A recently released IRS Form 990 filed by Pharmaceutical Research and Manufacturers of America (PhRMA) shows that the industry trade group enjoyed a 25 percent increase in revenues in 2016 – and “invested” almost $60 million for its members, buying off a small army of lobbyists, patient advocacy organizations and of course, legislators. This is the biggest increase in almost a decade, when PhRMA mobilized its forces during debates over the Affordable Care Act.

It is no coincidence. Every time the legislature begins considering ways to rein in the industry’s greed and abuses, PhRMA gears up to fight to protect its members’ bottom line. “PhRMA has always responded by increasing its resources,” says the organization’s former CEO, William Tauzin. Sheila Krumholz, executive director of the Center for Responsive Politics, agrees, predicting that “They’re going to marshal even more resources when they perceive that these threats or opportunities are most imminent.”

Last year, in the wake of well-deserved bad publicity over egregious price gouging, PhRMA did especially well; income for 2016 was $271 million – $51 million more than it received the previous year. $7 million of that went into a major public relations campaign called “Go Boldly” – which was an attempt to repair the industry’s justifiably blackened reputation. (Ironically, but not surprisingly, the Alzheimer’s patient who starred in the multi-million dollar campaign has been facing homelessness and destitution – and has been conveniently forgotten by the industry he served so well.)

Many large “donations” went to patients’ organizations such as the American Lung Association ($110,000), the Juvenile Diabetes Research Foundation ($136,000), the Lupus Foundation of America ($253,000) and the American Autoimmune Related Disease Association ($260,000). Political Action Committees were not forgotten: the right-wing American Action Network received a check for over $6 million, while the Republican Governors Association got over $300,000. Of course, like any good gambler, PhRMA likes to hedge its bets: the Democratic Governor’s Association was given $350,000.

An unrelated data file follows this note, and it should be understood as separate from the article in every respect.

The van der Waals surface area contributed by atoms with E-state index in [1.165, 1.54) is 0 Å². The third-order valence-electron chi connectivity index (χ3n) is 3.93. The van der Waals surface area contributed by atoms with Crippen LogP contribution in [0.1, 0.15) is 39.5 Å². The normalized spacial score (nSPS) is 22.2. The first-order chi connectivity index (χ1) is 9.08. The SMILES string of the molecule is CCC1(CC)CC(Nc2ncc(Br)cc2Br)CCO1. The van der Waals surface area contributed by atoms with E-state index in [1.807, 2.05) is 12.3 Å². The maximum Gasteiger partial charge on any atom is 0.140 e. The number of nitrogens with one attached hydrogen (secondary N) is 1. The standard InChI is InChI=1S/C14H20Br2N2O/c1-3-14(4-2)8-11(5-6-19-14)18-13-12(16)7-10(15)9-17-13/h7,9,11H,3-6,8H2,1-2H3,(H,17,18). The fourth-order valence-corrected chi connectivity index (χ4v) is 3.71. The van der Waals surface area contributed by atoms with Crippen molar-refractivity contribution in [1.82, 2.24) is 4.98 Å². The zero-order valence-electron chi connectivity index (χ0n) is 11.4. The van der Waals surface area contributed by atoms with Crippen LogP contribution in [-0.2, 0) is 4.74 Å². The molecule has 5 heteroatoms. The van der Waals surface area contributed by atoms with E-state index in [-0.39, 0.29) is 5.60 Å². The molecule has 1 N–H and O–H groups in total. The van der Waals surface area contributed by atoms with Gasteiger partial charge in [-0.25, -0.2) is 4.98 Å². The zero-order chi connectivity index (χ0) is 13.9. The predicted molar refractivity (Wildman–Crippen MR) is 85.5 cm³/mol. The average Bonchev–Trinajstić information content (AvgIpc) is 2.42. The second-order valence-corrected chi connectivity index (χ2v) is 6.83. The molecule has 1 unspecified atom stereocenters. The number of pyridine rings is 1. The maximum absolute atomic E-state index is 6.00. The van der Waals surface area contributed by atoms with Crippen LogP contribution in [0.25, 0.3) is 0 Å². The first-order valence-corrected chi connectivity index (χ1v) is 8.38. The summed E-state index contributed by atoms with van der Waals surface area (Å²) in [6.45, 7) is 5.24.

PhRMA also spent $57 million for lobbying across the country during the last election cycle – an increase of 66% over 2015. Most of this money was spent in states where limits on drug pricing and transparency requirements were under legislative consideration. On top of that, PhRMA contributed $64 million to a California group that was able to defeat a proposal that would have prohibited health care agencies in the state from paying more for medications than the V.A.

Last year, Hillary Clinton, proposing strict price controls on drug pricing, rightfully accused the pharmaceutical industry of “making a fortune off of people’s misfortune.” Her opponent, the pathological liar and current “Commander-in-Thief” who was installed by the antiquated Electoral College, put forward the idea that he could save the country $300 million a year by requiring drug companies to submit bits (of course, we know what Trump’s statements are worth).

Every time there is attempt by lawmakers to bring some sanity to an out-of-control industry by holding these corporate vampires to account, you can be certain that PhRMA will be there, spending hundreds of millions to make sure that ordinary Americans will have to pay exorbitant prices for life-saving medications while their CEOs and shareholders laugh all the way to their Swiss banks. And now that the industry has the most corrupt, thieving, autocratic and self-serving government in U.S. history firmly in its back pocket, we can expect that nothing will change in the foreseeable future.

K.J. McElrath is a former history and social studies teacher who has long maintained a keen interest in legal and social issues. In addition to writing for The Ring of Fire, he is the author of two published novels: Tamanous Cooley, a darkly comic environmental twist on Dante's Inferno, and The Missionary's Wife, a story of the conflict between human nature and fundamentalist religious dogma. When not engaged in journalistic or literary pursuits, K.J. works as an entertainer and film composer.